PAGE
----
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stituencies, he in 1879 stood for county Longford and was returned without opposition. He was again returned for this county at the general election in 1880. His long acquaintance with politics, sound and moderate judgment, and graceful eloquence, will, it is hoped, procure for him in the House of Commons the same eminent position he enjoys in literature.]


We conquered Dost Mahomed and dethroned him. He made a bold and brilliant, sometimes even a splendid resistance. We took Ghuznee by blowing up one of its gates with bags of powder, and thus admitting the rush of a storming party. It was defended by one of the sons of Dost Mahomed, who became our prisoner. We took Jellalabad, which was defended by Akbar Khan, another of Dost Mahomed's sons, whose name came afterwards to have a hateful sound in all English ears. As we approached Cabul, Dost Mahomed abandoned his capital and fled with a few horsemen across the Indus. Shah Soojah entered Cabul accompanied by the British officers. It was to have been a triumphal entry. The hearts of those who believed in his cause must have sunk within them when they saw how the Shah was received by the people who,

Lord Auckland was assured, were so devoted to him. The city received him in sullen silence. Few of its people condescended even to turn out to see him as he passed. The vast majority stayed away and disdained even to look at him. One would have thought that the least observant eye must have seen that his throne could not last a moment longer than the time during which the strength of Britain was willing to support it. The British army, however, withdrew, leaving only a contingent of some 8000 men, besides the Shah's own hirelings, to maintain him for the present. Sir W. Macnaghten seems to have really believed that the work was done, and that Shah Soojah was as safe on his throne as Queen Victoria. He was destined to be very soon and very cruelly undeceived. Dost Mahomed made more than one effort to regain his place. He invaded Shah Soojah's dominions, and met the combined forces of the Shah and their English ally in more than

1 By permission of the author.

one battle. On November 2, 1840, he won the admiration of the English themselves by the brilliant stand he made against them. With his Afghan horse he drove our cavalry before him, and forced them to seek the shelter of the British guns. The native troopers would not stand against him; they fled and left their English officers, who vainly tried to rally them. In this battle of Purwandurrah victory might not unreasonably have been claimed for Dost Mahomed. He won at least his part of the battle. No tongues have praised him louder than those of English historians. But Dost Mahomed had the wisdom of a statesman as well as the genius of a soldier. He knew well that he could not hold out against the strength of England. A savage or semi-barbarous chieftain is easily puffed up by a seeming triumph over a great power, and is led to his destruction by the vain hope Dost Mahomed had no such ignorant and idle that he can hold out against it to the last. that time was wholly on his side; that he had notion. Perhaps he knew well enough too only to wait and see the sovereignty of Shah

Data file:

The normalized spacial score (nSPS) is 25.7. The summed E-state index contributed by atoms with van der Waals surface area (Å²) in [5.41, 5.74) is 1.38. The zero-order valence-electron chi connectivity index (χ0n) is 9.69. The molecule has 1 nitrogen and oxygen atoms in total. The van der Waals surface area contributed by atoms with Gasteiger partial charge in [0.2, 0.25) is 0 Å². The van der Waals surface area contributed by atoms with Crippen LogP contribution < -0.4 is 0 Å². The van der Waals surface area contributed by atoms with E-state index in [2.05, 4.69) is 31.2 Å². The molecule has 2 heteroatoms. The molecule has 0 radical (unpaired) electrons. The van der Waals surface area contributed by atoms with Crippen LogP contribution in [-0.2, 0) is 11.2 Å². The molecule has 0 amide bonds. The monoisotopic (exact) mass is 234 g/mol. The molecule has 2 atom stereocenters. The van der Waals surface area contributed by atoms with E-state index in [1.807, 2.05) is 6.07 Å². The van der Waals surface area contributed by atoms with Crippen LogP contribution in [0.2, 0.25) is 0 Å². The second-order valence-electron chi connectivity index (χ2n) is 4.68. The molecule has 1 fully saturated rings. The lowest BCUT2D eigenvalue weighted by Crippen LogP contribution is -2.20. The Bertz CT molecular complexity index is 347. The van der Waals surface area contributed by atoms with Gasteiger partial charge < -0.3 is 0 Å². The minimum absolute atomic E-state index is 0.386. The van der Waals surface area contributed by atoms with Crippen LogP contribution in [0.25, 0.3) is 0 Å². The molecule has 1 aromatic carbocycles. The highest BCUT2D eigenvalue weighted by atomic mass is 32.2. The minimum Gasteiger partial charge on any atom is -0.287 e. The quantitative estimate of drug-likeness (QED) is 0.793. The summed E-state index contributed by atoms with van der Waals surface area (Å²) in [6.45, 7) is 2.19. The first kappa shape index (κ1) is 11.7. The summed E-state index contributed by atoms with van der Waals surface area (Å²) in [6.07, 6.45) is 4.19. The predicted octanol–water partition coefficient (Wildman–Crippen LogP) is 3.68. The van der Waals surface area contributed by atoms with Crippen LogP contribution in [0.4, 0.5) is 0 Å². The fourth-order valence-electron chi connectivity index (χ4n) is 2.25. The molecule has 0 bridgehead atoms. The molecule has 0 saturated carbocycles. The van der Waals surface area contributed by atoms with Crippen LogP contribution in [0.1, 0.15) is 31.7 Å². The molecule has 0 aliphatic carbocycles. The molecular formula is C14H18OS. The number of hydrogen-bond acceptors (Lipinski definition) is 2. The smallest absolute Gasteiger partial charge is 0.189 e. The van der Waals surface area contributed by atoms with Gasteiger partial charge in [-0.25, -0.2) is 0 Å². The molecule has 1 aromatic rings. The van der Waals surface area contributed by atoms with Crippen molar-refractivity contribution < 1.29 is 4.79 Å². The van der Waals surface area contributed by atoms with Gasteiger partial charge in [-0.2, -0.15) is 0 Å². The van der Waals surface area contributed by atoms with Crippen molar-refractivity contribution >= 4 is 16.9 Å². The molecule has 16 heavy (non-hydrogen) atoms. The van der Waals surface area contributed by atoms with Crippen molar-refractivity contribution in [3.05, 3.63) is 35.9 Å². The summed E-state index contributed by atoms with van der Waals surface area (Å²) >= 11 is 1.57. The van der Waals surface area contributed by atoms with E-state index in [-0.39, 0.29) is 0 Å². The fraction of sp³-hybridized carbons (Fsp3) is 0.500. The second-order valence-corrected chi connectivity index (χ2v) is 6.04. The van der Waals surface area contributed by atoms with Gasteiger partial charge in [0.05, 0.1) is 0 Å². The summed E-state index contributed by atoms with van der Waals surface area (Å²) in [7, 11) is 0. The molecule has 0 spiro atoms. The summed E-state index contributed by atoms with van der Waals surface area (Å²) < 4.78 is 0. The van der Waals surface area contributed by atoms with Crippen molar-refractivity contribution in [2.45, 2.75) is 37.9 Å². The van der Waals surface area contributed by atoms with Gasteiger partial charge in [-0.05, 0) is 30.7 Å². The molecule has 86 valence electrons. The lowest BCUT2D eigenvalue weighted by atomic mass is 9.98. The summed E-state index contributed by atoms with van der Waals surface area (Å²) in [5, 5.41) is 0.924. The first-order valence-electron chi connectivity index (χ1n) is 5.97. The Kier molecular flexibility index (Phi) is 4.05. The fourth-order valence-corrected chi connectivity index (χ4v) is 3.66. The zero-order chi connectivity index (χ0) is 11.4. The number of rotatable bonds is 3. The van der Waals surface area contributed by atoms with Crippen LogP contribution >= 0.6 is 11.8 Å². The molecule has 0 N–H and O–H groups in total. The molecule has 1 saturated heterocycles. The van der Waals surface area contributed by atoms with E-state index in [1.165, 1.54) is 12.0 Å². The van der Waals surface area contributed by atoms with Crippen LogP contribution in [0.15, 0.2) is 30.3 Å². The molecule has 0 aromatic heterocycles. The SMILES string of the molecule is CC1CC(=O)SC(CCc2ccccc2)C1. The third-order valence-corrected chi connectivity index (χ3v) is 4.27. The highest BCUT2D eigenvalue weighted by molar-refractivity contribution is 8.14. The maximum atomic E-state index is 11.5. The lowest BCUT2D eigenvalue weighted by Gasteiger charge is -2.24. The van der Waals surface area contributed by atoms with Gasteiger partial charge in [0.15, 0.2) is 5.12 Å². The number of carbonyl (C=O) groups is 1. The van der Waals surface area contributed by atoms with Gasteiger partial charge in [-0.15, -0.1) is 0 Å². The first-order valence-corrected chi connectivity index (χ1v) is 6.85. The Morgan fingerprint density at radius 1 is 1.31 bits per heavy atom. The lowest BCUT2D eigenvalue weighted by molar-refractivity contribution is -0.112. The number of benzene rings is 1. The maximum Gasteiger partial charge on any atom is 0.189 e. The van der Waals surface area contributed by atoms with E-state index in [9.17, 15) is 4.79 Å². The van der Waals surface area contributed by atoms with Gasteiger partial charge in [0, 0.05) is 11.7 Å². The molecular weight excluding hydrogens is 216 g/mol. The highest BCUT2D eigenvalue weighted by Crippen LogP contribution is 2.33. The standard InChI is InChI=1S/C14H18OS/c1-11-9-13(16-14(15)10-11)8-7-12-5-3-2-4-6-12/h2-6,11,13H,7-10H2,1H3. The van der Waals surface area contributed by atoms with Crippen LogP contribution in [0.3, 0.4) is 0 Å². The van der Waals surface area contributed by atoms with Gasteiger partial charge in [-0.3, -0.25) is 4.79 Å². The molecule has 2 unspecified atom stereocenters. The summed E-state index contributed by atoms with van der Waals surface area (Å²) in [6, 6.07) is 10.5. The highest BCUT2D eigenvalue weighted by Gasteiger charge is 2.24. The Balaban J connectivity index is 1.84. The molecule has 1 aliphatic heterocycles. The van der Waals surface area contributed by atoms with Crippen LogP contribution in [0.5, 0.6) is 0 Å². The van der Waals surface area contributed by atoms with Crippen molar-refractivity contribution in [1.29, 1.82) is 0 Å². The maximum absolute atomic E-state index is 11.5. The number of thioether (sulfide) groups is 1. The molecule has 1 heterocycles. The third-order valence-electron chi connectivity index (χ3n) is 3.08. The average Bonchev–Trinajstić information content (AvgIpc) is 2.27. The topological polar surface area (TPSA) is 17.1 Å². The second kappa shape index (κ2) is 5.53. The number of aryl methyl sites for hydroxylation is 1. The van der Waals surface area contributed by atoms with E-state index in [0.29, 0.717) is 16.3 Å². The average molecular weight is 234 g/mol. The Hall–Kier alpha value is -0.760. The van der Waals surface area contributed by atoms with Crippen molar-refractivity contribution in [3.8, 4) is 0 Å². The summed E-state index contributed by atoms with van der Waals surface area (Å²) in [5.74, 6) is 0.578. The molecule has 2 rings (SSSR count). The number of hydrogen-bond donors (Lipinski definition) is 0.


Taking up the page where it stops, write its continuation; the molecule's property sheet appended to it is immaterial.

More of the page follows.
Soojah tumble into pieces. The evening after his brilliant exploit in the field Dost Mahomed rode quietly up to the quarters of Sir W. Macnaghten, met the envoy, who was return

utter amazement announced himself as Dost

ing from an evening ride, and to Macnaghten's Mahomed, tendered to the envoy the sword that had flashed so splendidly across the field of the previous day's fight, and surrendered

he was treated with all honour; and a few days himself a prisoner. His sword was returned; afterwards he was sent to India, where a residence and a revenue were assigned to him.

But the withdrawal of Dost Mahomed from the scene did nothing to secure the reign of the unfortunate Shah Soojah. The Shah was hated on his own account. He was regarded as a traitor who had sold his country to the foreigners. Insurrections began to be chronic. They were going on in the very midst of Cabul itself. Sir W. Macnaghten was warned of danger, but seemed to take no heed. Some fatal blindness appears to have suddenly fallen on the eyes of our people in Cabul. On November 2, 1841, an insurrection broke out. Sir Alexander Burnes lived in the city itself; Sir W. Macnaghten and the military commander, Major-general Elphinstone, were in cantonments at some little distance. The insurrection might have been put down in the first instance with hardly the need even of Napoleon's famous "whiff of grapeshot." But

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